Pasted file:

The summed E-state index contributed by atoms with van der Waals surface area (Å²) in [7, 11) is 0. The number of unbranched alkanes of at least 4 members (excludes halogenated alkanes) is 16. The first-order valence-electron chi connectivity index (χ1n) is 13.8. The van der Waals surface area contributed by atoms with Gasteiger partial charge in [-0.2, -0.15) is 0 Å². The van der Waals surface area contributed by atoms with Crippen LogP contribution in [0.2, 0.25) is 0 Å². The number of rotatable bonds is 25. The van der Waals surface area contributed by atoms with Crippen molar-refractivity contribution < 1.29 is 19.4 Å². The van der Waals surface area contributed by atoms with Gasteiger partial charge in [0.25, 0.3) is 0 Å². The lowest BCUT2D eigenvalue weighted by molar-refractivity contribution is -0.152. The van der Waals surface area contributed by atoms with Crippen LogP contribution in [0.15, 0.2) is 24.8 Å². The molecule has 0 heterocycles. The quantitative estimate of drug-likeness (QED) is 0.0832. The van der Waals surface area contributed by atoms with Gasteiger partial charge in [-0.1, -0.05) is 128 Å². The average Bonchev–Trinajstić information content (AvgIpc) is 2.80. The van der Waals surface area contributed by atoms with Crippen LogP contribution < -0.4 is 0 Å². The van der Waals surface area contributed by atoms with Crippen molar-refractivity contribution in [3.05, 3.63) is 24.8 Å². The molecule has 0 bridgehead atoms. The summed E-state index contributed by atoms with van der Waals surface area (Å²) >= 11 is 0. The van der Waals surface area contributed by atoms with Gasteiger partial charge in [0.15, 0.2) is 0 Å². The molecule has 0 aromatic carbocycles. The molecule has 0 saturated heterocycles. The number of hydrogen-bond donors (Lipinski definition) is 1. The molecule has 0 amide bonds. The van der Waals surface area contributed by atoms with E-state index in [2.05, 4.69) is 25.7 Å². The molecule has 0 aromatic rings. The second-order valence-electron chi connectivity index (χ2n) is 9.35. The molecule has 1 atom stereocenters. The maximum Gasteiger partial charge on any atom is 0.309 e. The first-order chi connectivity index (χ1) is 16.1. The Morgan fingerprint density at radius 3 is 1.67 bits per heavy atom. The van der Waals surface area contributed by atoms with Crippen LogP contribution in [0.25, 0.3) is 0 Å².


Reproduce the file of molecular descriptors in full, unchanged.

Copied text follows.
The summed E-state index contributed by atoms with van der Waals surface area (Å²) in [7, 11) is 0. The number of unbranched alkanes of at least 4 members (excludes halogenated alkanes) is 16. The first-order valence-electron chi connectivity index (χ1n) is 13.8. The van der Waals surface area contributed by atoms with Gasteiger partial charge in [-0.2, -0.15) is 0 Å². The van der Waals surface area contributed by atoms with Crippen LogP contribution in [0.2, 0.25) is 0 Å². The number of rotatable bonds is 25. The van der Waals surface area contributed by atoms with Crippen molar-refractivity contribution < 1.29 is 19.4 Å². The van der Waals surface area contributed by atoms with Gasteiger partial charge in [0.25, 0.3) is 0 Å². The lowest BCUT2D eigenvalue weighted by molar-refractivity contribution is -0.152. The van der Waals surface area contributed by atoms with Crippen LogP contribution in [0.15, 0.2) is 24.8 Å². The molecule has 0 heterocycles. The quantitative estimate of drug-likeness (QED) is 0.0832. The van der Waals surface area contributed by atoms with Gasteiger partial charge in [-0.1, -0.05) is 128 Å². The average Bonchev–Trinajstić information content (AvgIpc) is 2.80. The van der Waals surface area contributed by atoms with Crippen LogP contribution < -0.4 is 0 Å². The van der Waals surface area contributed by atoms with Crippen molar-refractivity contribution in [3.05, 3.63) is 24.8 Å². The molecule has 0 bridgehead atoms. The summed E-state index contributed by atoms with van der Waals surface area (Å²) >= 11 is 0. The van der Waals surface area contributed by atoms with Gasteiger partial charge in [0.15, 0.2) is 0 Å². The molecule has 0 aromatic carbocycles. The molecule has 0 saturated heterocycles. The number of hydrogen-bond donors (Lipinski definition) is 1. The molecule has 0 amide bonds. The van der Waals surface area contributed by atoms with E-state index in [2.05, 4.69) is 25.7 Å². The molecule has 0 aromatic rings. The second-order valence-electron chi connectivity index (χ2n) is 9.35. The molecule has 1 atom stereocenters. The maximum Gasteiger partial charge on any atom is 0.309 e. The first-order chi connectivity index (χ1) is 16.1. The Morgan fingerprint density at radius 3 is 1.67 bits per heavy atom. The van der Waals surface area contributed by atoms with Crippen LogP contribution in [0.25, 0.3) is 0 Å².